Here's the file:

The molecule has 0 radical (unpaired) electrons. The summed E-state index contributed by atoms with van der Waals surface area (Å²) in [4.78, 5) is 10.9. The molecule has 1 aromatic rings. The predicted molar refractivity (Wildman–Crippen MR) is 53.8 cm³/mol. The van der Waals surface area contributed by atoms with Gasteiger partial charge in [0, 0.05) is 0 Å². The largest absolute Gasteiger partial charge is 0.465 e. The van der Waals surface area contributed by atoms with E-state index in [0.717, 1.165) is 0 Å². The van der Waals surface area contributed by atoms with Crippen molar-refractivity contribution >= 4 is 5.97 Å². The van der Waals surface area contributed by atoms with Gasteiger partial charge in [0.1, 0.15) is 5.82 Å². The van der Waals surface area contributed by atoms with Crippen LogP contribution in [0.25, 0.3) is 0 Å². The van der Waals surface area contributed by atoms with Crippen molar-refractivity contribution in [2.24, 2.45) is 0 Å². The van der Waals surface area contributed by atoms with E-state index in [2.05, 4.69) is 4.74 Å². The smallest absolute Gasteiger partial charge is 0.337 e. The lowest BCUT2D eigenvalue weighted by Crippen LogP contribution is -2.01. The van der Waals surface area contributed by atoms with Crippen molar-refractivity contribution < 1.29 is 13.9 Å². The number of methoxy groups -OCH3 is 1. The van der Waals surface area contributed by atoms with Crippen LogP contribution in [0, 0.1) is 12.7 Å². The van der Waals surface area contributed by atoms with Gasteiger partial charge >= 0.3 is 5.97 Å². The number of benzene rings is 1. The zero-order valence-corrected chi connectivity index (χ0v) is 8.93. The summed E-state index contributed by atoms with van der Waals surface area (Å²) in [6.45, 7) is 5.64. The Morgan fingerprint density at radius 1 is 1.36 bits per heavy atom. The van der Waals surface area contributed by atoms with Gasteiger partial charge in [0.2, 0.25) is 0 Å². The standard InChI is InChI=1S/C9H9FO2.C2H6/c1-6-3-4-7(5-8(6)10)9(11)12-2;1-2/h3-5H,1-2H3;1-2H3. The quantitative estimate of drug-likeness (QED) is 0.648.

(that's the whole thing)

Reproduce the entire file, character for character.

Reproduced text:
The molecule has 0 radical (unpaired) electrons. The summed E-state index contributed by atoms with van der Waals surface area (Å²) in [4.78, 5) is 10.9. The molecule has 1 aromatic rings. The predicted molar refractivity (Wildman–Crippen MR) is 53.8 cm³/mol. The van der Waals surface area contributed by atoms with Gasteiger partial charge in [0, 0.05) is 0 Å². The largest absolute Gasteiger partial charge is 0.465 e. The van der Waals surface area contributed by atoms with E-state index in [0.717, 1.165) is 0 Å². The van der Waals surface area contributed by atoms with Crippen molar-refractivity contribution >= 4 is 5.97 Å². The van der Waals surface area contributed by atoms with Gasteiger partial charge in [0.1, 0.15) is 5.82 Å². The van der Waals surface area contributed by atoms with Crippen LogP contribution in [0.25, 0.3) is 0 Å². The van der Waals surface area contributed by atoms with Crippen molar-refractivity contribution in [2.24, 2.45) is 0 Å². The van der Waals surface area contributed by atoms with E-state index in [2.05, 4.69) is 4.74 Å². The smallest absolute Gasteiger partial charge is 0.337 e. The lowest BCUT2D eigenvalue weighted by Crippen LogP contribution is -2.01. The van der Waals surface area contributed by atoms with Crippen molar-refractivity contribution < 1.29 is 13.9 Å². The number of methoxy groups -OCH3 is 1. The van der Waals surface area contributed by atoms with Crippen LogP contribution in [0, 0.1) is 12.7 Å². The van der Waals surface area contributed by atoms with Gasteiger partial charge >= 0.3 is 5.97 Å². The number of benzene rings is 1. The zero-order valence-corrected chi connectivity index (χ0v) is 8.93. The summed E-state index contributed by atoms with van der Waals surface area (Å²) in [6.45, 7) is 5.64. The Morgan fingerprint density at radius 1 is 1.36 bits per heavy atom. The van der Waals surface area contributed by atoms with Gasteiger partial charge in [0.2, 0.25) is 0 Å². The standard InChI is InChI=1S/C9H9FO2.C2H6/c1-6-3-4-7(5-8(6)10)9(11)12-2;1-2/h3-5H,1-2H3;1-2H3. The quantitative estimate of drug-likeness (QED) is 0.648.